Mini Review ARTICLE
Insights into Nitric Oxide Modulated Quorum Sensing Pathways
- 1Stony Brook University, United States
The emerging threat of drug resistant bacteria has prompted the investigation into bacterial signaling pathways responsible for pathogenesis. One such mechanism by which bacteria regulate their physiology during infection of a host is through a process known as quorum sensing. Bacteria use quorum sensing to regulate community-wide gene expression in response to changes in population density. In order to sense these changes in population density, bacteria produce, secrete and detect small molecules called autoinducers. The most common signals detected by Gram-negative and Gram-positive bacteria are acylated homoserine lactones and autoinducing peptides, respectively. However, increasing evidence has supported a role for the small molecule nitric oxide (NO) in influencing quorum sensing-mediated group behaviors like bioluminescence, biofilm production, and virulence. In this review, we discuss three bacteria that have an established role for NO in influencing bacterial physiology through quorum sensing circuits. In two Vibrio species, NO has been shown to affect quorum sensing pathways upon coordination of hemoprotein sensors. Further, NO has been demonstrated to serve a protective role against staphylococcal pneumonia through S-nitrosylation of a quorum sensing regulator of virulence.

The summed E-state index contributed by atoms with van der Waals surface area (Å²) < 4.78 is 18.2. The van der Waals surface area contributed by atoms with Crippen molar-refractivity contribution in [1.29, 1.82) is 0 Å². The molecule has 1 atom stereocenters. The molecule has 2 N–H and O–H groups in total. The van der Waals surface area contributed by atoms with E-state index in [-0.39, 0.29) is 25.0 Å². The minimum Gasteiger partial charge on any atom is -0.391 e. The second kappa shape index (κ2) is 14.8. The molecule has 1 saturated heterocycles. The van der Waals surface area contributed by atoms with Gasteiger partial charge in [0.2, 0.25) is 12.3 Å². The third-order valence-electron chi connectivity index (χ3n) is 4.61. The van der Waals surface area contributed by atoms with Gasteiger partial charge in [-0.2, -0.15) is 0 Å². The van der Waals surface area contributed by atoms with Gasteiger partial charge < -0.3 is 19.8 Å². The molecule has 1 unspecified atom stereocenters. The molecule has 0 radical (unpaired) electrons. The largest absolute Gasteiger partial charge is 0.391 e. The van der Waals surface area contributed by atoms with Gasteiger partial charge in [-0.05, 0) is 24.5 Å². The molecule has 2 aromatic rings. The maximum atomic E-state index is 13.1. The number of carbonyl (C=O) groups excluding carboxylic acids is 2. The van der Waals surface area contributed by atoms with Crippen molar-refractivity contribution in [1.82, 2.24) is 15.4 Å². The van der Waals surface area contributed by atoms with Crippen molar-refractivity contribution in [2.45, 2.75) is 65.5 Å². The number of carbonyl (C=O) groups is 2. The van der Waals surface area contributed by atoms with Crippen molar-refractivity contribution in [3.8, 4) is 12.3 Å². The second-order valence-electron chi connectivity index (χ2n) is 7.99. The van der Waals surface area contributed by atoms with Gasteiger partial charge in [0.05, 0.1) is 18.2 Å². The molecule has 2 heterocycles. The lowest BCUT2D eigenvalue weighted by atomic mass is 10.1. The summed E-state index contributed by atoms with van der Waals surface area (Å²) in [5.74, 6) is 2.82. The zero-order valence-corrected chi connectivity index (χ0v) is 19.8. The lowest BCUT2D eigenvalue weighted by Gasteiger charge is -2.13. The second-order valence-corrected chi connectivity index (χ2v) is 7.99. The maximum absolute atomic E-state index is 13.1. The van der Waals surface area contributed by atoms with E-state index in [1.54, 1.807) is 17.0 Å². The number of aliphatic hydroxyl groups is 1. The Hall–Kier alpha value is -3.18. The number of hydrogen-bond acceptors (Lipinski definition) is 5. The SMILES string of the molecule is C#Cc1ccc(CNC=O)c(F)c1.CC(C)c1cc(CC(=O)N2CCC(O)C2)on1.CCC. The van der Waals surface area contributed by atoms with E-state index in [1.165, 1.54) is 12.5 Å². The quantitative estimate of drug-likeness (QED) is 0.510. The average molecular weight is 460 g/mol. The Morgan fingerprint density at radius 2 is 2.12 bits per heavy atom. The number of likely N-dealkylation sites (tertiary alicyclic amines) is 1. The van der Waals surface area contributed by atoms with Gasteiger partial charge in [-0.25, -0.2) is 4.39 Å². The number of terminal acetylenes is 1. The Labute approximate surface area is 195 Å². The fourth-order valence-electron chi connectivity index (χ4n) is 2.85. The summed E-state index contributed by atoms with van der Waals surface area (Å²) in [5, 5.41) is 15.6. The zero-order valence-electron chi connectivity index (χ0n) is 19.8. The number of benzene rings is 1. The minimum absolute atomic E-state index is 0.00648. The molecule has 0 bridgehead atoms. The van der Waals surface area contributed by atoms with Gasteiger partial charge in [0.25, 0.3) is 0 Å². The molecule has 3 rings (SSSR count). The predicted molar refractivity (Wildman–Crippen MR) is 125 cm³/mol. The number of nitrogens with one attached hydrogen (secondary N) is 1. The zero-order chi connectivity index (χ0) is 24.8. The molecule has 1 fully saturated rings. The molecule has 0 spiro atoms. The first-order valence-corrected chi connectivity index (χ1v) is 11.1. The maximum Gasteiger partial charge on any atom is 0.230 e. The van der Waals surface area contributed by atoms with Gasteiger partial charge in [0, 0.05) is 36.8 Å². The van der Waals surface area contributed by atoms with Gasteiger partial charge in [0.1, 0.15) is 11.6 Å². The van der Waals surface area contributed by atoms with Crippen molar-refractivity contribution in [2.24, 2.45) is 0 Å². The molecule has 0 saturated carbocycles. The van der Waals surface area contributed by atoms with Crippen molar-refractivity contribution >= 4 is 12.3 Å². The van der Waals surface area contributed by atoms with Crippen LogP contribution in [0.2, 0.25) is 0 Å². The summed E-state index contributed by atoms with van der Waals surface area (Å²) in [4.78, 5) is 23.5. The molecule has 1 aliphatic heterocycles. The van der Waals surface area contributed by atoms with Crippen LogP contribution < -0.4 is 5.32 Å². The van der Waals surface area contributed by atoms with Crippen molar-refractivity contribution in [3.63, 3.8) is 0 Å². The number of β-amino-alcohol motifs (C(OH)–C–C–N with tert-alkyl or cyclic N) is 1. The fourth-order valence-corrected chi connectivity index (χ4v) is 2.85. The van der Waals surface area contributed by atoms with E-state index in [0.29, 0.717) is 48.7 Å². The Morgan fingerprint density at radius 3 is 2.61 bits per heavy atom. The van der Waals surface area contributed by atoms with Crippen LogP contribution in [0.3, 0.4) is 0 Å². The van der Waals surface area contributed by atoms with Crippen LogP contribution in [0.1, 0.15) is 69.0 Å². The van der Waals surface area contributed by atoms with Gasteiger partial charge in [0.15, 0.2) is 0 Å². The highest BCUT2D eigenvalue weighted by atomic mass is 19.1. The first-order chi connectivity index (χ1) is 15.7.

Keywords: Nitric Oxide, Quorum Sensing, Gas sensing, Hemoprotein, Virulence, Biofilm
Received: 12 Jun 2019;
Accepted: 05 Sep 2019.
Copyright: © 2019 Heckler and Boon. This is an open-access article distributed under the terms of the Creative Commons Attribution License (CC BY). The use, distribution or reproduction in other forums is permitted, provided the original author(s) and the copyright owner(s) are credited and that the original publication in this journal is cited, in accordance with accepted academic practice. No use, distribution or reproduction is permitted which does not comply with these terms.
* Correspondence: Prof. Elizabeth M. Boon, Stony Brook University, Stony Brook, 11794, New York, United States, firstname.lastname@example.org